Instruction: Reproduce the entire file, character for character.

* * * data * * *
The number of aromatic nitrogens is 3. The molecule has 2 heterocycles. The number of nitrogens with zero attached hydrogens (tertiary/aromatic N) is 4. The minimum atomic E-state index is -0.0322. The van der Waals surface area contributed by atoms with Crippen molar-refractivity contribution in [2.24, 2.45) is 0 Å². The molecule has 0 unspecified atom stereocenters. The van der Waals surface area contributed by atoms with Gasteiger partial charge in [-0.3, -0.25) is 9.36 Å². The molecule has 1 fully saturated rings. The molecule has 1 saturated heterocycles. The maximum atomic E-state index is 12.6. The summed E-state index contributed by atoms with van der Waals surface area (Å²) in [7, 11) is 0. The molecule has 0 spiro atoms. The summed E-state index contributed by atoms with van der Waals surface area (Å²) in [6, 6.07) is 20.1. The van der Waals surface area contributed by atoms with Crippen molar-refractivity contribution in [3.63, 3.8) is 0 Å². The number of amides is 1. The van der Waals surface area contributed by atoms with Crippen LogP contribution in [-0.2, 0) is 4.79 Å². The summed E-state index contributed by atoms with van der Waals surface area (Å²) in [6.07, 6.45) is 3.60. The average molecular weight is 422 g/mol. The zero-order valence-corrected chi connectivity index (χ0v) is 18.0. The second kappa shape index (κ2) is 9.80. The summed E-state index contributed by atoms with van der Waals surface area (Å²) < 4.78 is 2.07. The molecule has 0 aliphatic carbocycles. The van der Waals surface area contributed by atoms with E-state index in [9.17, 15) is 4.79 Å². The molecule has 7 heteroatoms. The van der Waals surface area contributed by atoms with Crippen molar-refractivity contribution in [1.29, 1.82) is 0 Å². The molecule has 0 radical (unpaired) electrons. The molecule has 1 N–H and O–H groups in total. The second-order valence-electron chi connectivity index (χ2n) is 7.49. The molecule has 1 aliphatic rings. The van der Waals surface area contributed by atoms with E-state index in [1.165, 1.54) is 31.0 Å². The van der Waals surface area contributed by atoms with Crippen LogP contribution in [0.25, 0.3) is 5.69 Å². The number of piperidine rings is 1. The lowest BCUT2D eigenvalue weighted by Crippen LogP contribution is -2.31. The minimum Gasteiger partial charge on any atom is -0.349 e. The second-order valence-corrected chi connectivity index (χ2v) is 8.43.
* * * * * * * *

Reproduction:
The number of aromatic nitrogens is 3. The molecule has 2 heterocycles. The number of nitrogens with zero attached hydrogens (tertiary/aromatic N) is 4. The minimum atomic E-state index is -0.0322. The van der Waals surface area contributed by atoms with Crippen molar-refractivity contribution in [2.24, 2.45) is 0 Å². The molecule has 0 unspecified atom stereocenters. The van der Waals surface area contributed by atoms with Gasteiger partial charge in [-0.3, -0.25) is 9.36 Å². The molecule has 1 fully saturated rings. The molecule has 1 saturated heterocycles. The maximum atomic E-state index is 12.6. The summed E-state index contributed by atoms with van der Waals surface area (Å²) in [7, 11) is 0. The molecule has 0 spiro atoms. The summed E-state index contributed by atoms with van der Waals surface area (Å²) in [6, 6.07) is 20.1. The van der Waals surface area contributed by atoms with Crippen molar-refractivity contribution in [3.63, 3.8) is 0 Å². The number of amides is 1. The van der Waals surface area contributed by atoms with Crippen LogP contribution in [-0.2, 0) is 4.79 Å². The summed E-state index contributed by atoms with van der Waals surface area (Å²) in [6.07, 6.45) is 3.60. The average molecular weight is 422 g/mol. The zero-order valence-corrected chi connectivity index (χ0v) is 18.0. The second kappa shape index (κ2) is 9.80. The summed E-state index contributed by atoms with van der Waals surface area (Å²) < 4.78 is 2.07. The molecule has 0 aliphatic carbocycles. The van der Waals surface area contributed by atoms with E-state index in [9.17, 15) is 4.79 Å². The molecule has 7 heteroatoms. The van der Waals surface area contributed by atoms with Crippen molar-refractivity contribution in [1.29, 1.82) is 0 Å². The molecule has 0 radical (unpaired) electrons. The molecule has 1 N–H and O–H groups in total. The second-order valence-electron chi connectivity index (χ2n) is 7.49. The molecule has 1 aliphatic rings. The van der Waals surface area contributed by atoms with E-state index in [1.165, 1.54) is 31.0 Å². The van der Waals surface area contributed by atoms with Crippen LogP contribution in [0.25, 0.3) is 5.69 Å². The number of piperidine rings is 1. The lowest BCUT2D eigenvalue weighted by Crippen LogP contribution is -2.31. The minimum Gasteiger partial charge on any atom is -0.349 e. The second-order valence-corrected chi connectivity index (χ2v) is 8.43.